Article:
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Q2 Construction Output – Today is Just Another Replay of Yesterday…

If there is one thing that people don’t like, it is finding out that something they thought happened, didn’t actually happen. So, you can imagine the look on my face when the Office for National Statistics published their latest construction output data (for June & Q2) and suddenly the pre-recession peak of construction output had changed from 2008 Q1 to 2004 Q1. Luckily you don’t need to imagine as an artist named Edvard has captured it nicely.

Whilst I wait for ONS to get back to me on why this has happened, I thought I would explain what this most recent data will mean. The short answer is not much. The long answer is…

Construction output in Q2 was 1.4% higher than Q1 (which in turn was 1.8% lower than Q4). A part of this is catch-up from a poor Q1, where we had snow in January and March, but there also appear to be some areas of strong growth that may well be sustained. Overall, output is still 0.5% lower than a year ago and 16% lower than peak (the new 2004 Q1 peak of course – don’t get me started!).

Click image to enlarge 

It won’t be a surprise that housing is the strongest sector. Private housing in the second quarter was 7.6% higher than in Q1 and 8.2% higher than a year earlier. Although it is still 33% lower than at peak in 2007 Q1, this is still strong growth. Wider economic recovery and government policies have created a rise in demand (and prices) that the house builders are willing to meet with increased supply.

Public housing output also grew considerably in Q2 (12.8% compared to the first quarter and 9.8% higher than a year earlier) but Q1 this year and Q2 last year were relative low points.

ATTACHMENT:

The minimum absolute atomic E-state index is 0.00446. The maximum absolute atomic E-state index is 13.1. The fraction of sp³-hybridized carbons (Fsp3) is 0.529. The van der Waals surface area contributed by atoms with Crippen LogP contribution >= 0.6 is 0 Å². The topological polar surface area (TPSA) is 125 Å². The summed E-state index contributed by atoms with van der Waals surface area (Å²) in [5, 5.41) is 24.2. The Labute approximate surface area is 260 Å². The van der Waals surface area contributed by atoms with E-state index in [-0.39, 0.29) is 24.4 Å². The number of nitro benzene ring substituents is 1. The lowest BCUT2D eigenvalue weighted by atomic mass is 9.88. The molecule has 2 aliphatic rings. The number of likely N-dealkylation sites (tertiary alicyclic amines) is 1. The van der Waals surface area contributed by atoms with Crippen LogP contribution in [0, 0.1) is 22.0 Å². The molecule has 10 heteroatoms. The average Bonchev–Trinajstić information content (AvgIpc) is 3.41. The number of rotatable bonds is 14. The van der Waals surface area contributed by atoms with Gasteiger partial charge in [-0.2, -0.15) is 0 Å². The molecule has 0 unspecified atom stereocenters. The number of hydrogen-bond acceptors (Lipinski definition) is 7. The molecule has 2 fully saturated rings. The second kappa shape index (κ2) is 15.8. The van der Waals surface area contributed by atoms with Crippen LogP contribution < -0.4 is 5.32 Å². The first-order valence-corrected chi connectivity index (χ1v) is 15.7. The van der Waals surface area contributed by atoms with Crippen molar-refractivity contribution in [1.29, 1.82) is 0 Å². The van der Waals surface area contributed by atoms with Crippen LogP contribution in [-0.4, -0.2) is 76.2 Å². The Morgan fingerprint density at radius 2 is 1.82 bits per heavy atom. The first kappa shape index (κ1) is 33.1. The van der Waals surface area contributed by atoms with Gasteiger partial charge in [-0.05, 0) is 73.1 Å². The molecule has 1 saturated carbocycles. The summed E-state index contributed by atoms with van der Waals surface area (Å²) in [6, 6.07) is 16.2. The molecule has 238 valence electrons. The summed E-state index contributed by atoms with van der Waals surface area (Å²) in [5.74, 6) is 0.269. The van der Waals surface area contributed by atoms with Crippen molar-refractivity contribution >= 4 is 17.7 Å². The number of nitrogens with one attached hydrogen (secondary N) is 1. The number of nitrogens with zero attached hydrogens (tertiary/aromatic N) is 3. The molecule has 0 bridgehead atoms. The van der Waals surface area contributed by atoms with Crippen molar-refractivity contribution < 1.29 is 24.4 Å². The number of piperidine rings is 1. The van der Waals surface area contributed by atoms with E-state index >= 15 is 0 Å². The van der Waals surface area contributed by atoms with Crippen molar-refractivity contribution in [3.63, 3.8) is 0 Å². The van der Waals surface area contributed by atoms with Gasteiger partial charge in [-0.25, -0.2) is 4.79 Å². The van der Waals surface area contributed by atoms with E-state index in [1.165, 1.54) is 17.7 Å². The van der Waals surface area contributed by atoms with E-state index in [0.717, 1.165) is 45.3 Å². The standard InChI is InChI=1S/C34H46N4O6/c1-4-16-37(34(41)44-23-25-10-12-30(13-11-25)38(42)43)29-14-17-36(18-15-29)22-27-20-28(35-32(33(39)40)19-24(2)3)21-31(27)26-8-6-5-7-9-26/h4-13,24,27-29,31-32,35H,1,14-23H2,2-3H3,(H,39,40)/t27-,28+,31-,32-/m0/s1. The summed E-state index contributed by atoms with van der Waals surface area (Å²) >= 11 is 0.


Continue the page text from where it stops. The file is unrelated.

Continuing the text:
The concerning sector has to be private commercial, which is primarily offices and retail. It is the largest of the construction sectors, worth £22 billion of work each year but in Q2 fell 3.1% compared with Q1 and was 8.2% lower than a year ago. There is still a lot of work going on in Central London, especially in the City, so offices and retail construction in the rest of the country must be dead in the water.

Infrastructure is a bit of a strange one. We keep hearing announcements from government of billions and billions of investment in infrastructure (£30 billion in 2011 & 2012). Yet infrastructure output fell 13% last year and has been broadly stable since, even with the largest infrastructure project in Europe, Crossrail, on-going. In terms of the government announcements made in December, the finance only became available in April so if this does feed through, it is likely to only start to feed through in the second half of the year and mainly in 2014.

So, overall we have growth in Q2 but will it last? Well, the private housing growth should be sustained and if commercial recovers then it will be due to work in London as there is little in the pipeline elsewhere. As for infrastructure recovery, it clearly is dependent upon government announcements feeding through. If they don’t, I’ll be making that face again.

By Noble Francis at 9 Aug 2013, 14:58 PM

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